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Avoid collisions with animals when off-roading

Being able to venture into nature is one of the many benefits of off-roading. Yet as you traverse the land and trails around parks and public spaces, you have to be aware of the effect you are having on the environment. While you are almost certainly doing your best to leave the scenery as you found it, there are times when unavoidable incidents involving animals pop up. These collisions can be harmful to you, the creature and your car, so it is especially important to do your best to avoid crashes with animals. 

"A driver may encounter any number of scenarios at any given moment behind the wheel," said Dr. William Van Tassel, manager of AAA Driver Training Programs. "Remaining alert and limiting distractions is a must. Animals are unpredictable, so the sooner you see them in the roadway, the more time you will have to safely react." 

Here are three of the biggest things you can do to avoid animal collisions when off-roading: 

Customize your headlights
The key to avoiding collisions is maximizing your visibility. This begins by staying attentive to your surroundings, but there are some truck modifications that can enhance your sight lines. High-beam LED headlights can go a long way toward providing better visibility thanks to their bright light and low power usage. They are also easily manipulated, which makes them ideal for adding to an existing vehicle.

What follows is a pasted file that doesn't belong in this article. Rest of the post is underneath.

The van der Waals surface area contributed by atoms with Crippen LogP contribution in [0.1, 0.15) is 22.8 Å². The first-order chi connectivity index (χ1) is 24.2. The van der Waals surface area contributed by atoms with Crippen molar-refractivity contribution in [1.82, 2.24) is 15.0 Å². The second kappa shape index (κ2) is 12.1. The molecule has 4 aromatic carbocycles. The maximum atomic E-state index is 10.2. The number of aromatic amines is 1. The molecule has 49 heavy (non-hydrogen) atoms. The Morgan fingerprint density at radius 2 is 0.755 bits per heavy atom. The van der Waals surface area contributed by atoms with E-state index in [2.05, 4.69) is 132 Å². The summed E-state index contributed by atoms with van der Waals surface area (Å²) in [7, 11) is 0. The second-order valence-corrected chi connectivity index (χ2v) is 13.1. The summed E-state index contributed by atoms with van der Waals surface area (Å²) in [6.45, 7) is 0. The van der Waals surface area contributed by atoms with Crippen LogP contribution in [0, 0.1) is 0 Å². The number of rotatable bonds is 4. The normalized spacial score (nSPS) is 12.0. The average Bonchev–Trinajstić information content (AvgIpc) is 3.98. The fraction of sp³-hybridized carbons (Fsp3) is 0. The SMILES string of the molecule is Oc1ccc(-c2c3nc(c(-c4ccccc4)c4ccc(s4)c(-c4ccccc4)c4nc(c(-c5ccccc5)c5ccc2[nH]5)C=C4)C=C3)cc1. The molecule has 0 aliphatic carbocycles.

Other ways to improve visibility include replacing wiper blades, as upgrading these accessories can result in cleaner windshields. When you are mudding or dune bashing, you frequently find mud and other debris covering the front and rear windshield as well as essential mirrors. Having fresh wiper blades ensures you can clean off these surfaces and have a picture-perfect view of the trail ahead. 

Update your brakes
An important concept to keep in mind when off-road driving is that braking can be much safer and more effective than swerving. Although your initial reaction upon seeing an animal in your path may be to swerve away, that may cause more harm than good. You expose yourself to unknown dangers when you go off trails - and you can potentially hurt other animals in the process. Firmly applying the brakes - and having high-performing brakes that will work in a pinch - is your ideal option. 

"These crashes happen so fast, often times drivers don't have the option of making a decision about what to do," Russ Rader, a spokesman for the Insurance Institute for Highway Safety, told USA Today. "But the best thing, unfortunately, in most cases is to hit the animal and try to avoid swerving or doing something that could cause you to lose control and hit somebody else or an object, or go off the road and roll over." 

Know what to look for
Ultimately, the best result would be to prevent these collisions before they happen. This is not always possible, but your best bet is to know what to look for in all scenarios and react appropriately. The first thing you should examine is your environment. Are you in a state park that has lots of leafy, covered areas? Then you need to be more aware of animals being startled from their habitats and jumping in front of your off-road vehicle. Slowing down as you approach blind turns and obeying speed limits are both extremely important. 

You should be particularly cautious at dawn and dusk. These are common times for animals to be on the move and the unique lighting can cause issues with visibility. If you're alert and focused on the potential for collisions, however, you can avoid these crashes.